Every couple has arguments. You know the usual culprits: money, being on time, parenting, the dishes – to name a few. Then there are the fights. The ones that leave us roiling in confusion, anger, and can seem an unending war of words.
At times something small can suddenly steamroll out of control into a giant mess of who-said-what until no one even knows what you're fighting about anymore. In the midst of it all neither partner is listening and the truth is no matter how long you fight about it no one is going to win. Try these five strategies the next time you find yourself on the edge of a blowout to stop the steamroller in its tracks.
Start by saying something like: “I don't want to fight, so what do you need right now?” This is a joining phrase, to get you working together again, not against each other. When you say this openly and honestly it's because you realize that, regardless of what your spouse is saying and how they're saying it (albeit rudely, probably) it's because they actually need something from you.
They probably got stressed or frustrated and said something unhelpful or hurtful instead, but what is marriage if we can't give a second chance and let go of mistaken language and reach out? Keep calm, don't get sucked into needing to defend yourself. Repeat your joining phrase if necessary.
Start by saying something like: “Look, I think we're both feeling really hurt right now.” Often in an argument someone gets their feelings hurt, then they do something to hurt the other person back by calling a name or taking a dig. It becomes impossible to agree who started it because half the time we're not even aware that something we did hurt our spouse. Acknowledging that both of your feelings were hurt, and that for right now it doesn't matter how and why, can defuse the anger and disrupt the blame game. Another version of this is: “I can see that your feelings are hurt. I really did not mean to offend you.”
I hate the old adage, “Never go to bed angry.” I say, if you can't get anywhere in your argument and your evening is turning into The War of Roses, put your head on your pillow and turn off the light. Things might feel much different in the morning.
If it isn't anywhere near bedtime, you can start by saying: “I need a break.” It's super important when feeling overwhelmed and frustrated in an argument to be able to walk away. You and your spouse have the right – and often need – to do this and must respect it with one another.
Make an agreement to separate yourselves in different rooms and distract yourselves for five or 10 minutes. You'll be amazed at how much calmer you feel and how much energy and anger will defuse by simply pausing the interaction for a short time. The deal is to then come back together and try discussing calmly. If the argument sparks up again, take some more time.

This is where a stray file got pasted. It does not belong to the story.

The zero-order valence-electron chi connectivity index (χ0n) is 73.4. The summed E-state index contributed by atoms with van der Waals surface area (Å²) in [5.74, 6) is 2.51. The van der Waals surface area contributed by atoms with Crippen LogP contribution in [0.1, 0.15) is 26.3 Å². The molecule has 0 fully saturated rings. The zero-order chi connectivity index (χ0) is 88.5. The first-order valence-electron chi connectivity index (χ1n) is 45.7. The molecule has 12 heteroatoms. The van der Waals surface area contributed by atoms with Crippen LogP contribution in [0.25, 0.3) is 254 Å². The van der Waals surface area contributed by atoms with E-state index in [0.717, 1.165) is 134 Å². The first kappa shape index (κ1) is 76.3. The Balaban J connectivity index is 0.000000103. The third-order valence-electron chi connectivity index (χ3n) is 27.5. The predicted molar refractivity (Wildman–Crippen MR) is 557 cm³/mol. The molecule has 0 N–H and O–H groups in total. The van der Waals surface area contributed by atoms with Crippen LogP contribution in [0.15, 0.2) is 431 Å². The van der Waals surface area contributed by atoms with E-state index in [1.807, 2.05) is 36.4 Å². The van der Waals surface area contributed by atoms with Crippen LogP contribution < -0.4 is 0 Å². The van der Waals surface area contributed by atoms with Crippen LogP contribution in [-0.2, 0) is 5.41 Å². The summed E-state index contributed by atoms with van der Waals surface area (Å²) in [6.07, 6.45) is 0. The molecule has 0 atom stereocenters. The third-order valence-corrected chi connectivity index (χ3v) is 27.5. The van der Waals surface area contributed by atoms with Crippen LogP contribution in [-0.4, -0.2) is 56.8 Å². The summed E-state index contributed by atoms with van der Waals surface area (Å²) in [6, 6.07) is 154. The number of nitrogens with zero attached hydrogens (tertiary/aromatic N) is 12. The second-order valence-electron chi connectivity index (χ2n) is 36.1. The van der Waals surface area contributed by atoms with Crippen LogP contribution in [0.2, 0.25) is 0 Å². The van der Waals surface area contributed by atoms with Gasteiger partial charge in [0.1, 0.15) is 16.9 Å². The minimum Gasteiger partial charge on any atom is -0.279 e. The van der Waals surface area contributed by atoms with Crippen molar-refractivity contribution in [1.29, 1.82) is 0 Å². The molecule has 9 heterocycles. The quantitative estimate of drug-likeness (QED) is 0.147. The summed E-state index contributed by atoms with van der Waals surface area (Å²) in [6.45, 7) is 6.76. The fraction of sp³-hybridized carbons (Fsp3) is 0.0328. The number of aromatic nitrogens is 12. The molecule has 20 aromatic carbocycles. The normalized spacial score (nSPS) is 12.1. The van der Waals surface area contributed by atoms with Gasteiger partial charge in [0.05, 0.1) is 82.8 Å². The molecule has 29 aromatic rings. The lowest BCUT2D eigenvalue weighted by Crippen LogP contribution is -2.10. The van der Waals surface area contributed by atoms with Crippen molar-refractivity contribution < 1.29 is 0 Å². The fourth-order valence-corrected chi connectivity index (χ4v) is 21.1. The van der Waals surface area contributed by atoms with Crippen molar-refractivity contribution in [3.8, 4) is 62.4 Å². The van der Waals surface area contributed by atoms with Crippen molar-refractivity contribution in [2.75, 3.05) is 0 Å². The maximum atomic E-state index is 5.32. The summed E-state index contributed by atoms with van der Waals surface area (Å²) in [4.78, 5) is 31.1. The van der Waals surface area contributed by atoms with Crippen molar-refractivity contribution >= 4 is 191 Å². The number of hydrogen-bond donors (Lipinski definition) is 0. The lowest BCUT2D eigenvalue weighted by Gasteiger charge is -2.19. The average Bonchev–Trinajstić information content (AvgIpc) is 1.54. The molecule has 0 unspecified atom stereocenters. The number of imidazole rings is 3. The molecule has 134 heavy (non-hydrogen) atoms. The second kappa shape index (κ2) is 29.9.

Start by saying: “I can see how it may have looked that way to you, and it looked different to me. I realize we both see things differently.” The same experience can be completely different for two different people. The same conversation can sound and be heard drastically different. We all perceive things differently all the time and fighting about the past, old comments, situations, (even if they just happened five minutes ago!) does not work to solve a problem or come to common ground. It's like drinking poison over and over again – it just deteriorates you both. Validate both points of view and see if it doesn't feel good!
No, this is not another play on the most favorite and overused phrase of the century! It's serious advice and an absolute skill when stuck in an argument. Start by saying: “Let's move forward.” This is actually my all-time favorite phrase in an argument. When we find ourselves going nowhere and spinning our wheels, it's so helpful to stop say this out loud. It's a signal to literally let go of your anger and to think about a solution and focus on that instead. If the goal is to prove a point and make the other person see their faults, just stop. If the goal is to make a decision together about something, take a deep breath, and refocus. Make an effort to say something only if it's helping your cause, not hindering it.
If you want to stop an argument, reduce fighting, and defuse anger, get out of the power struggle and move in a new direction. Fighting about proving someone wrong or trying to make someone see your side is not productive or solution-focused. The first-class way to end an argument however, is the one and only, “I'm sorry.” Ultimately you're in this together. You're fighting for the same thing and even if you didn't do anything wrong, it won't hurt to say it, I promise. It might even help.
According to the Centers for Disease Control, these are the leading causes of death for infants and preschoolers. Awareness is key
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